1 tsp salt

1 tsp ground black pepper

5 tbsp butter

1 large yellow onion finely chopped

1 carrot finely chopped

1 celery stick finely chopped

500 ml rich beef stock

1tbsp Worcestershire sauce

1 bay leaf

2 tsp parsley chopped

Flaky pastry (for the lid – see below)

Rich raised pie crust (for the base – see below)

1-      Make a rich raised pie crust  as directed below. Butter a deep pie dish  and line it with pastry. Keep cool in the fridge.

2-      Mix flour, salt and ½ tsp ground black pepper and roll the beef shins in this mixture.

3-      Melt butter in a thick bottom saucepan ( or a pressure cooker, like I do).  Add the beef shins one at a time and brown them thoroughly, turning them over often. When all the shins have been browned, keep them aside while you saute the finely chopped onion, carrot and celery until soft, for about 5 minutes. Add back the beef shins and their juices in the saucepan/pressure cooker, moisten with the beef stock and the Worcesteshire sauce, add remaining black pepper, bay leaf and chopped parsley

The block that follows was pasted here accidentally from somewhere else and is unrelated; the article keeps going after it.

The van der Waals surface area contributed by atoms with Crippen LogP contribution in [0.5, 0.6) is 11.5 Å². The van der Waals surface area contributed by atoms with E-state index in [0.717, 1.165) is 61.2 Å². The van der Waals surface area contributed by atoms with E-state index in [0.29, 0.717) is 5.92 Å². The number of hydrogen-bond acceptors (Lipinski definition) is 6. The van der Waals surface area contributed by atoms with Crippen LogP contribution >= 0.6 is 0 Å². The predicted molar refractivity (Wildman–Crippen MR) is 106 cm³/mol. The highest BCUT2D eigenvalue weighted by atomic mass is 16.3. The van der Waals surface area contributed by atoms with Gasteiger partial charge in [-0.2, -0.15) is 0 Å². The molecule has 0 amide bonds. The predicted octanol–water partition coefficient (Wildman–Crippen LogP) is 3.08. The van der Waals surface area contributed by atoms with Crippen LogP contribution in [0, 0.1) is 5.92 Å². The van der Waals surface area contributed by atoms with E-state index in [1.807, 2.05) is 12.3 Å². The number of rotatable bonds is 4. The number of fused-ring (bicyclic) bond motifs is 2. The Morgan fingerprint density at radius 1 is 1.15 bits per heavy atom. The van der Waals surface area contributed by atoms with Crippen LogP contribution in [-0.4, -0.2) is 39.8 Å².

4-      Stir, cover, bring to the boil, reduce the heat to a simmer and cook on low for 1 ½ hour ( if using a pressure cooker, wait until the valve “whistles” then reduce to a simmer, and cook on low for ¾ hour).

5-      The meat should be very tender. Shred it from the shin bones ( or leave it in chunks if using boneless chuck steak). Allow meat to cool in its own liquid.

6-      In the meantime, make a flaky pastry crust as directed below.

7-      When cool enough, add meat and liquid to pastry lined pie dish. Place the flaky pastry crust over the meat, moistening and pinching edges to the dish. Make vents in the pastry to allow steam to escape and bake in a hot oven at 230C/450F for 10 minutes. Lower heat to moderate 190C/375F and continue baking for 20 minutes or until pastry crust is golden brown. Serves 6-8

Flaky pastry

275 g plain flour

Good pinch of salt

Squeeze of lemon juice

200 g butter

Iced water

1-      Sieve flour and salt into a clean, dry bowl and add lemon juice.

2-      Divide butter into 4 equal parts. Take one of these pieces and rub it into the flour with the tips of your fingers until mixture is free from lumps  (it is vital the butter is very cold and you work quickly, if the butter starts melting or your hands are too warm, it turns into a mess! Alternatively, use a food processor and use the pulse setting)